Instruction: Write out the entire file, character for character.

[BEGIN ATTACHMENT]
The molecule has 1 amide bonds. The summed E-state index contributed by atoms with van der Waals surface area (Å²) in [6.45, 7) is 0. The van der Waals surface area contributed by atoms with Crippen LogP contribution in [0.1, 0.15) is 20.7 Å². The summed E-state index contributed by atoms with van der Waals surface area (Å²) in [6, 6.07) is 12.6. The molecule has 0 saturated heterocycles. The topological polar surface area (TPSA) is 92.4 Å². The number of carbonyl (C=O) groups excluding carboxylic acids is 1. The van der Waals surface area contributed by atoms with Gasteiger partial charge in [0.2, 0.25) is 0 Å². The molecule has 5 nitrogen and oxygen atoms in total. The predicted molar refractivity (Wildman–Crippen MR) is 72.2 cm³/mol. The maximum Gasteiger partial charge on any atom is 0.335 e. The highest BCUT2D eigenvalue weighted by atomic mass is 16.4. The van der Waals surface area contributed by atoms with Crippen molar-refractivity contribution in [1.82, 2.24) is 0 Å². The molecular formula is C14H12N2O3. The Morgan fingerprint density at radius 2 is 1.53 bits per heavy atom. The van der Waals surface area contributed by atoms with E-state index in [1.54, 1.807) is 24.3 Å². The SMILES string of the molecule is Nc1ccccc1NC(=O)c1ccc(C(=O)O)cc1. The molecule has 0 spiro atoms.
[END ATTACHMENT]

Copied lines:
The molecule has 1 amide bonds. The summed E-state index contributed by atoms with van der Waals surface area (Å²) in [6.45, 7) is 0. The van der Waals surface area contributed by atoms with Crippen LogP contribution in [0.1, 0.15) is 20.7 Å². The summed E-state index contributed by atoms with van der Waals surface area (Å²) in [6, 6.07) is 12.6. The molecule has 0 saturated heterocycles. The topological polar surface area (TPSA) is 92.4 Å². The number of carbonyl (C=O) groups excluding carboxylic acids is 1. The van der Waals surface area contributed by atoms with Gasteiger partial charge in [0.2, 0.25) is 0 Å². The molecule has 5 nitrogen and oxygen atoms in total. The predicted molar refractivity (Wildman–Crippen MR) is 72.2 cm³/mol. The maximum Gasteiger partial charge on any atom is 0.335 e. The highest BCUT2D eigenvalue weighted by atomic mass is 16.4. The van der Waals surface area contributed by atoms with Crippen molar-refractivity contribution in [1.82, 2.24) is 0 Å². The molecular formula is C14H12N2O3. The Morgan fingerprint density at radius 2 is 1.53 bits per heavy atom. The van der Waals surface area contributed by atoms with E-state index in [1.54, 1.807) is 24.3 Å². The SMILES string of the molecule is Nc1ccccc1NC(=O)c1ccc(C(=O)O)cc1. The molecule has 0 spiro atoms.